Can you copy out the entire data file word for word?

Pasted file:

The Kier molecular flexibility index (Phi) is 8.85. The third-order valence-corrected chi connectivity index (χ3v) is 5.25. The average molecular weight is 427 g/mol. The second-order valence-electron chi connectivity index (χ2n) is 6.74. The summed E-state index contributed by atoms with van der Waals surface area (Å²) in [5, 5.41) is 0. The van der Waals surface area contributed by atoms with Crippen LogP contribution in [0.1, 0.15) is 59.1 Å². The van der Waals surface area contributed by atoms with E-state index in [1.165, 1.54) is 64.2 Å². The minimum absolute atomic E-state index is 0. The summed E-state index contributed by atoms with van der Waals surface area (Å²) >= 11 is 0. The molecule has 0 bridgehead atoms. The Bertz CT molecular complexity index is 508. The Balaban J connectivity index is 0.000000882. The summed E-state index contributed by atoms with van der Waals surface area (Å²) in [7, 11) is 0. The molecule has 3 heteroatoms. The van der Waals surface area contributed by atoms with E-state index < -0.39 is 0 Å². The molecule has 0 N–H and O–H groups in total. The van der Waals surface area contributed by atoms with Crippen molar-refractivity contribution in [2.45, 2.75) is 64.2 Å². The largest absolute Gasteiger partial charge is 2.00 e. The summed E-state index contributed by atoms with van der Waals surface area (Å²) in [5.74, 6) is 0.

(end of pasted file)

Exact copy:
The Kier molecular flexibility index (Phi) is 8.85. The third-order valence-corrected chi connectivity index (χ3v) is 5.25. The average molecular weight is 427 g/mol. The second-order valence-electron chi connectivity index (χ2n) is 6.74. The summed E-state index contributed by atoms with van der Waals surface area (Å²) in [5, 5.41) is 0. The van der Waals surface area contributed by atoms with Crippen LogP contribution in [0.1, 0.15) is 59.1 Å². The van der Waals surface area contributed by atoms with E-state index in [1.165, 1.54) is 64.2 Å². The minimum absolute atomic E-state index is 0. The summed E-state index contributed by atoms with van der Waals surface area (Å²) >= 11 is 0. The molecule has 0 bridgehead atoms. The Bertz CT molecular complexity index is 508. The Balaban J connectivity index is 0.000000882. The summed E-state index contributed by atoms with van der Waals surface area (Å²) in [7, 11) is 0. The molecule has 3 heteroatoms. The van der Waals surface area contributed by atoms with E-state index < -0.39 is 0 Å². The molecule has 0 N–H and O–H groups in total. The van der Waals surface area contributed by atoms with Crippen molar-refractivity contribution in [2.45, 2.75) is 64.2 Å². The largest absolute Gasteiger partial charge is 2.00 e. The summed E-state index contributed by atoms with van der Waals surface area (Å²) in [5.74, 6) is 0.